How to Make Abacus at Home: Step-By-Step DIY Guide

how to make abacus

Parenting is a hard enough job. On top of that, when it comes to encouraging your little ones to learn math, it can get harder.

Can you imagine your child as excited as playtime for practicing math? 

Yup! It’s possible because, here, I am going to tell you how to make abacus at home and turn solving math problems into a fun game.

Things You Will Need

  1. An old cardboard/Amazon delivery/wooden box.
  2. Utility knife/screwdriver/compass
  3. Scissor
  4. A glue gun
  5. Old strings/straws
  6. An old beads necklace
  7. Nail paints in different colors
  8. Watercolor/poster color/acrylic paint/crayons

The Perfect Age for Abacus Learning is 3 years-old

Want to know why? Read the What is the Right Age for Abacus to find out.

Which Abacus Are We Making?

There are different types of abacus available in the market. The Chinese abacus suanpan; the Japanese abacus soroban, the Russian abacus schoty, and the modern abacus.

The modern abacus, also known as Danish abacus, is mostly used at primary schools in the USA.

Therefore, for this DIY journey involving you and a child, we’re going to make the school abacus. It’s easier to make and convenient for kids.


However, if you want to learn how to make a suanpan/soroban, watch this video.

Learn the Difference Between Suanpan & Soroban

Read What is Abacus to find out.

Parts you Need to Make a DIY Abacus

1. Frame

The frame is the outer body of the abacus. It will provide a definite shape and hold together the other parts, such as the beads and the rods.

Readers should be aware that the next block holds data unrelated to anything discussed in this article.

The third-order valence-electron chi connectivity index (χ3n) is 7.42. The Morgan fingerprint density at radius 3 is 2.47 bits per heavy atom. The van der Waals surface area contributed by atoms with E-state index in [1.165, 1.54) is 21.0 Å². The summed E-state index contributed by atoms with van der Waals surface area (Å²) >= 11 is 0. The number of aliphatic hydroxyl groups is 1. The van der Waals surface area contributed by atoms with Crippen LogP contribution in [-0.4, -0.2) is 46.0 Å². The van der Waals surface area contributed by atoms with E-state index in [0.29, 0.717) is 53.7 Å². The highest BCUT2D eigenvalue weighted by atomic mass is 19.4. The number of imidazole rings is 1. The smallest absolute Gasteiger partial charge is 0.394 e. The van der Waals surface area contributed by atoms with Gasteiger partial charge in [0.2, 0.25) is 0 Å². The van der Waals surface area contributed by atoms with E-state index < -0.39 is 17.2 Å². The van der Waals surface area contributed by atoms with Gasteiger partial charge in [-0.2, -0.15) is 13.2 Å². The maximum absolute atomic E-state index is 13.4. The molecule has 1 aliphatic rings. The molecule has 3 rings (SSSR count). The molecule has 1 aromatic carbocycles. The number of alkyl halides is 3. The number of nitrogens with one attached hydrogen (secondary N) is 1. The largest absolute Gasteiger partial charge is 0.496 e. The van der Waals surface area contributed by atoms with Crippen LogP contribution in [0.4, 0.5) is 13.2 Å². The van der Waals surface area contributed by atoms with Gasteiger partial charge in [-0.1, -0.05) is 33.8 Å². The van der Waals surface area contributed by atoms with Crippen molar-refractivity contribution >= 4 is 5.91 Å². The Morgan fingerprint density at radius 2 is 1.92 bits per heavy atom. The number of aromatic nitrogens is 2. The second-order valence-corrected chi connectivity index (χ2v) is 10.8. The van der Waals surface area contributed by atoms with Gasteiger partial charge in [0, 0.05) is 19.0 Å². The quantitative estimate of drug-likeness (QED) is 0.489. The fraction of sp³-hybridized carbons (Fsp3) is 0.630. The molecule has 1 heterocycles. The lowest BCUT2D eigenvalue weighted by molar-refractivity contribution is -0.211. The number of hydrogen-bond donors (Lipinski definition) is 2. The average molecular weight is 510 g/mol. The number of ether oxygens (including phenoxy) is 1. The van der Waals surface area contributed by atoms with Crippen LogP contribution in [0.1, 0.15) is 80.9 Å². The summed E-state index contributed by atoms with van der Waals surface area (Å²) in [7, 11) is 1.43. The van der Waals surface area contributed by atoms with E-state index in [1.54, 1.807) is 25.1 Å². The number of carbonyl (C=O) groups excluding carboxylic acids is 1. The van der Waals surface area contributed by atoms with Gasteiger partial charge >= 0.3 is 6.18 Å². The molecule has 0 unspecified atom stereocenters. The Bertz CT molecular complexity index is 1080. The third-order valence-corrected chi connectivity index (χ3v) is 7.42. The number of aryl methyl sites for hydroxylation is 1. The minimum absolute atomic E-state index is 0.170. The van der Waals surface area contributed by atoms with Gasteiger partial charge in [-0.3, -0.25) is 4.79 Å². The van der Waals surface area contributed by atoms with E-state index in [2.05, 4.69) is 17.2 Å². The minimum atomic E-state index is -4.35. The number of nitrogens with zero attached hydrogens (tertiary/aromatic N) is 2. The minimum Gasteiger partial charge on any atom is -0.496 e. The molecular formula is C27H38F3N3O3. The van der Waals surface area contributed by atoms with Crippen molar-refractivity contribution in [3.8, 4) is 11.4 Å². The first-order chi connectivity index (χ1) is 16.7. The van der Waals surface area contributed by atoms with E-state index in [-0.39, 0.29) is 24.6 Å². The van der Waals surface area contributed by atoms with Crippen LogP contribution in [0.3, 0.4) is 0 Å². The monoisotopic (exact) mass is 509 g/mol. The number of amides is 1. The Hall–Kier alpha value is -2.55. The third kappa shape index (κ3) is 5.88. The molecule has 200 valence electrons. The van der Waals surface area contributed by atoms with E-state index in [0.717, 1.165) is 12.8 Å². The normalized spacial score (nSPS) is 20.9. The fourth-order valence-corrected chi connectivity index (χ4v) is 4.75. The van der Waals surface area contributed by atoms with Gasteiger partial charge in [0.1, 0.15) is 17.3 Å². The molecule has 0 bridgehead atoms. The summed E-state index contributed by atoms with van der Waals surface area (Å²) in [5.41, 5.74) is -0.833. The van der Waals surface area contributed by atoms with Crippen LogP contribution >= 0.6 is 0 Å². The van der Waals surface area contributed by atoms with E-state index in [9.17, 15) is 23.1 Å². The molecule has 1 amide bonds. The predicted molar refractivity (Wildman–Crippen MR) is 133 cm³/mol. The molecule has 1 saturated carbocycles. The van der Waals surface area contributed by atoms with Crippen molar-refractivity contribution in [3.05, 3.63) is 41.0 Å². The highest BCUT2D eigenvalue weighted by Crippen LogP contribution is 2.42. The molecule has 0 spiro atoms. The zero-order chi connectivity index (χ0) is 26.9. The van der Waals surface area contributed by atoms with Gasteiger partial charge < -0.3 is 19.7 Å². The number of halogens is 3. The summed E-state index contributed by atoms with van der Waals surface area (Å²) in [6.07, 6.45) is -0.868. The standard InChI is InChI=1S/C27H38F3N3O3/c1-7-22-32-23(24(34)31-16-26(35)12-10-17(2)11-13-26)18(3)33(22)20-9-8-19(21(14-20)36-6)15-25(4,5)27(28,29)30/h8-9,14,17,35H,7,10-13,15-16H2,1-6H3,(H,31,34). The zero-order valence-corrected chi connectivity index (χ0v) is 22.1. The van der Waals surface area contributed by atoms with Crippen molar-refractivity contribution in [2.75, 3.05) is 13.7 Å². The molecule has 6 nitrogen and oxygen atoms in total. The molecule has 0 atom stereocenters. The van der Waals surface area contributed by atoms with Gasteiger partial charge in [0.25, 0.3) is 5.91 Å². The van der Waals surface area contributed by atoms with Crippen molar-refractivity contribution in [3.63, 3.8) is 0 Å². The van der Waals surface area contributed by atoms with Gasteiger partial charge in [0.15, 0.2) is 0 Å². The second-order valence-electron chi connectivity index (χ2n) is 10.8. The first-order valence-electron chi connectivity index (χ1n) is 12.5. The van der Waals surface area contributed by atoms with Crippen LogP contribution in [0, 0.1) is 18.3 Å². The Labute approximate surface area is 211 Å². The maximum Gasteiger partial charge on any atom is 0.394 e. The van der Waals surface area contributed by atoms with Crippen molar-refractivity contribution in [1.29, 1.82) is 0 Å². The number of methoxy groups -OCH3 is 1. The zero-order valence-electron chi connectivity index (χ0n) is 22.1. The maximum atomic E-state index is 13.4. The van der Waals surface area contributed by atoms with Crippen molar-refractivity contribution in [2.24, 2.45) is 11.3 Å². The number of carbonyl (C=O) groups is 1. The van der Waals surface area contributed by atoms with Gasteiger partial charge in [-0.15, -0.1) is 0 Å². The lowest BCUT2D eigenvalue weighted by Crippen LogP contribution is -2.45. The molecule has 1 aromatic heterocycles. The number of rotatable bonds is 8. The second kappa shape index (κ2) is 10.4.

The old versions were made by carving sections on wood. But beginning with the Chinese version, we have a proper frame. Both the Chinese and Japanese abaci were made with wooden frames. But a modern-day Japanese abacus has a metallic frame.

However, the modern-day abacus used in most schools is made with a wooden frame.

2. Rod

As you have seen in the picture, the abacus has 10 horizontal rods. Mostly the rods are either wooden or metallic.

3. Beads

Next, we would require making beads. There are ten rods, and each rod has ten colorful beads. You can color each row in a different color or use the same color for all the rows.

Struggling to teach math using an abacus? Hire an EnthuZiastic abacus expert for a personalized abacus learning experience.

Wondering which is better? The Danish Abacus or the Rekenrek?

Want to know why? Read the Danish Abacus Vs. Rekenrek to find out.

Step-by-Step Method to Make an Abacus at Home

Now that we know which abacus we are making, the parts we are making, and the things we need, I think we are ready to begin the DIY process. Here’s a video tutorial, in case you want to see somebody doing the directions.

Step 1: Build the Frame

To begin with, the frame is the primary part of the abacus. So, I suggest you go with something sturdy and firm. For this step, you can either go with an old cardboard box, an Amazon delivery box, or a wooden crate.